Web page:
It’s the heroic act of David vs. Goliath that brings down the system. A startup is naturally a revolt against the old ways of doing things. Painting yourself as David in the Biblical parable allows you and your company to leverage people’s association with that victory to think of your company positively.

On the product-level, think of your product as the newest, sleekest, most convenient way of addressing the system. Automatic SMS-as-a-service (Twilio) does not sound like David vs. Goliath but understanding just how much more convenient automatic SMS-as-a-service is vs. sitting at a computer and copying and pasting texts to hundreds of users or employing somebody to sit around and send messages is really a huge revolt against the old ways of doing things.

Common conflict narratives employed well by companies include:

Man vs. the System: This is the startup’s revolt against the status quo and the easiest conflict narrative to craft around your company. Understand that just because it is the easiest does not necessarily make it the best.

Man vs. Nature: Does your product make people’s lives safer or less uncomfortable in the face of brutal mother nature? Do you provide housing, connection, safety, comfort, or any combination of these values? Man vs. Nature narratives work well for companies that help people in the face of catastrophe or unexpected natural dangers.

Man vs. the Collective: Any product that helps people feel special, set themselves (or their companies) apart from the pack, and leverage the human need to feel significant can use the Man vs. the Collective conflict. Feeling “cool” or “special” work well.

Man vs. Himself: Does your product help people become better versions of themselves? Do you want to make people know they could be smarter, earn more, be more productive, save more time, have more sex, look better, or generally feel better about themselves? Painting your company story in the light of striving to find the best version of any person plays up this classic conflict narrative.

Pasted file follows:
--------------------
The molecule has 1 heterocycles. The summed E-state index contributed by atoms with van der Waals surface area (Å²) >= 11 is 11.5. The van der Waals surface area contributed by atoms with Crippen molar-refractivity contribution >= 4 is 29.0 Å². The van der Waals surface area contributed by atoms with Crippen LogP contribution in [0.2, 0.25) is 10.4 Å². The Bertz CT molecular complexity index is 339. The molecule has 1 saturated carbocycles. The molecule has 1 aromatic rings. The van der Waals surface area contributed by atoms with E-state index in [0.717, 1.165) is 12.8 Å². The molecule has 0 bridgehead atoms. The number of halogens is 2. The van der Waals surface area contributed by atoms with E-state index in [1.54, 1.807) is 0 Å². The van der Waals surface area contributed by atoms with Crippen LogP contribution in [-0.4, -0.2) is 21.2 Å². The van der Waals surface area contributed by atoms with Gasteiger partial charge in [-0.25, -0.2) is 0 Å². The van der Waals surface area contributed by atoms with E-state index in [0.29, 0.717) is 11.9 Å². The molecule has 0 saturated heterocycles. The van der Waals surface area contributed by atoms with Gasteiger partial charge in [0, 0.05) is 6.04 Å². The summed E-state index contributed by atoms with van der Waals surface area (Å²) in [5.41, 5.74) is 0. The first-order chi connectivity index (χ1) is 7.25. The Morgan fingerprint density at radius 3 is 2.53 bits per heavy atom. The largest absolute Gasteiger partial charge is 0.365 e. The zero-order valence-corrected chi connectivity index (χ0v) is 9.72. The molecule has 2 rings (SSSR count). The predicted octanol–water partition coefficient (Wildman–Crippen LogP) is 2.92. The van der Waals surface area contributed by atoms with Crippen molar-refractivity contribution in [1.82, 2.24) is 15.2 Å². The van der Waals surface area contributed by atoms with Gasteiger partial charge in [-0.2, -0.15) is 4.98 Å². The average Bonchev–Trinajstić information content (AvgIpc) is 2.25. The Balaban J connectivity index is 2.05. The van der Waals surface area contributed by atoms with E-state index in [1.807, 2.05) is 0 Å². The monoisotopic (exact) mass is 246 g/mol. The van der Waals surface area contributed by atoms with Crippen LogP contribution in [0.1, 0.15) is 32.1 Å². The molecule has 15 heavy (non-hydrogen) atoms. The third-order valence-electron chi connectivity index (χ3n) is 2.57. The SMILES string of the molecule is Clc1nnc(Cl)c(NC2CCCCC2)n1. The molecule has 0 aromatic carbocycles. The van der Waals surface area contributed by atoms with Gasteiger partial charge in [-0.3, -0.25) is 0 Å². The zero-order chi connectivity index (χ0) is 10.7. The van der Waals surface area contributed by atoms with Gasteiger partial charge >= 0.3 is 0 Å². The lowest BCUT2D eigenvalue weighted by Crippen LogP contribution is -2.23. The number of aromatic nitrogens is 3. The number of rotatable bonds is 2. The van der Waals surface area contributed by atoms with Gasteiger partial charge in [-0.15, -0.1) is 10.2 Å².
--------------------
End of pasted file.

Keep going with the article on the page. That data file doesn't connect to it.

You need not launch major advertising campaigns to bake these narratives into your company’s story. Understand that your company is striving to overcome something clear and something real. Real goals against which your progress can be measured helps your team understand why progress is (or is not) happening and gives you a clear angle through which you can pitch new products.

Choose a Big, Grand Vision

People yearn to have something significant in their lives, to feel like the world is getting better (or moving towards something not-bad), and to feel like they are contributing to something good. While your product may be best described as increasing engagement rates for direct response campaigns 3% better than your competitors, you paint a larger vision for the world you are moving your clients and your employees towards through the creation of the company. Higher engagement rates mean a higher ROI on marketing campaigns, which means more revenue for clients through products sold and more happy customers of those clients with improved lives. More revenue for clients means more money reinvested in jobs and more money paid in salaries, which means a higher quality of life for everybody. In a few simple messages, a company that helps drive engagement rates for DR campaigns changes the world by making it a better place.

Paint a grand vision of what your company achieves. Amazon catalogues the entire world and delivers it to your door. Tesla removes the gas station from daily life and gives clean, efficient cars. Apple simplifies the computer experience to make it intuitive and painless. Google puts the entirety of the world’s knowledge at your fingertips. JetBlue brings humanity to one of the most hated industries in America. SpaceX takes us back to Mars.

The Grand Vision as a Barometer

Each of the companies have their own business models barely associated with these visions but leverage the big vision to drive sales, recruitment, and understanding of new products and ventures.

Choosing a grand vision gives you something against which you can compare new initiatives. While building a company, temptations to launch new, easy product lines to bring in more revenue pop up from time to time. Those lines increase the bottom line and drive revenue and growth for the company but are they things that your company should be doing?